Today, gas is approaching 7 dollars a gallon in some parts of California.
I could go on and on with more examples of the rapidly rising cost of living. Heating bills are expected to soar this winter, health insurance has gotten absurdly expensive, and new vehicles cost so much that most Americans can no longer afford them.
If things are this bad already, what will conditions be like for the middle class as the economy deteriorates in 2023 and beyond?
The worst housing crash since 2008 has now started, the financial markets are on pace for their worst year since 1969, and big companies all over America are starting to lay off people in large numbers.
Alarmingly, some of the biggest layoffs are actually being conducted by the big tech companies. In fact, we just learned that Microsoft will be laying off approximately 1,000 workers…
Microsoft will lay off about 1,000 employees, the company confirmed Tuesday. Although it is not confirmed if the layoffs are isolated in gaming divisions, employees who work for Xbox and other Microsoft-owned studios said they were being laid off, the Washington Post reported. Axios first reported the layoffs Monday evening.
At this point, almost everyone can see that a recession is coming.
Even Jeff Bezos, who is usually extraordinarily optimistic, is warning people to “batten down the hatches”…
Amazon founder Jeff Bezos warned America’s to ‘batten down the hatches’ as he shared a tweet warning of a likely impending recession. Bezos – who is the world’s second-richest man – tweeted a video of Goldman Sachs CEO David Solomon saying there was a ‘good chance’ of a downturn. The Amazon founder – who has a $137 billion fortune – signaled his agreement by captioning the tweet: ‘Yep, the probabilities in this economy tell you to batten down the hatches.’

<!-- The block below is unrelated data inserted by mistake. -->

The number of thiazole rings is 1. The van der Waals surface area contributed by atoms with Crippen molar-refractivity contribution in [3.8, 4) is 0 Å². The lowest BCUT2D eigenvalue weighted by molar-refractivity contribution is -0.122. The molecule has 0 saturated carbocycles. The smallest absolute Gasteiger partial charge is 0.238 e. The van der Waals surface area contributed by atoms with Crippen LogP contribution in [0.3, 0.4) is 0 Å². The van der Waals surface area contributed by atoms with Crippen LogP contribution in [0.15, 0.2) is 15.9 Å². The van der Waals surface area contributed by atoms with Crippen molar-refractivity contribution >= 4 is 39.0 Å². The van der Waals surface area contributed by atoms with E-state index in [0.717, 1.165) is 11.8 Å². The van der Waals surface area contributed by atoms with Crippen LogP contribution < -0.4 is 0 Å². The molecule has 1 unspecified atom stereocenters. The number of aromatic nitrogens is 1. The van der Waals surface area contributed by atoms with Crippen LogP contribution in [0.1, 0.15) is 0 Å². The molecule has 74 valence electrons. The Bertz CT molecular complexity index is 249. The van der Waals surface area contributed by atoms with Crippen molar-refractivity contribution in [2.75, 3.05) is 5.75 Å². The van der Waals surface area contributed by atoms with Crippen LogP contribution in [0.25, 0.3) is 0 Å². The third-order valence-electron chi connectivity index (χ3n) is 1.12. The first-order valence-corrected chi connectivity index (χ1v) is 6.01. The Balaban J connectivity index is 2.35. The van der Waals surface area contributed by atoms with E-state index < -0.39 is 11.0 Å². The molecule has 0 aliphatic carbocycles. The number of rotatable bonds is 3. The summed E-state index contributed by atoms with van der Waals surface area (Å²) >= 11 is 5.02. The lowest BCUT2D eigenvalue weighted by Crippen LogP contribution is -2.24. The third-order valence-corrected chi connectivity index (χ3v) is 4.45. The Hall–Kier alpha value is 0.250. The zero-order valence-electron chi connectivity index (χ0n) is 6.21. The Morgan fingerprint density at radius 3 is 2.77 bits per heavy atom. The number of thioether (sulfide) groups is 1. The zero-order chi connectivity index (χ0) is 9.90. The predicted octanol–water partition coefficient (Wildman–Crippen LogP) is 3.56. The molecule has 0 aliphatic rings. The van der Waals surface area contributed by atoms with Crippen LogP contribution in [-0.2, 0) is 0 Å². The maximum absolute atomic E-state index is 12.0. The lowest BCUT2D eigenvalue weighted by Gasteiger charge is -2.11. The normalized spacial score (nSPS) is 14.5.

When Jeff Bezos starts sounding like The Economic Collapse, you know that the hour is late.
These days, our impending economic downturn has even become a very hot topic among Hollywood celebrities…
Even non-billionaire-but-still-rich person Gwyneth Paltrow is losing sleep over it. “The economy sucks,” she told the Hollywood Reporter this week. “I’m just worried about next year and how bad the recession’s gonna be.” Other celebrities are weighing in, too. Last month, rapper Cardi B ranted about inflation and interest rates. “How are people surviving? I want to know.”
If the middle class is steadily eroding during relatively stable times, what is going to happen once the economy really begins to unravel?
There is so much anger all over the United States right now, and the vast majority of the population is simply not prepared for what is ahead.
I have been writing about the demise of the middle class for more than a decade, and the condition of the middle class has never been worse than it is right now.
At one time America had the largest and most prosperous middle class in the history of the world, and that was a wonderful thing.
But now very dark times for the middle class are here, and there doesn’t appear to be much hope on the horizon.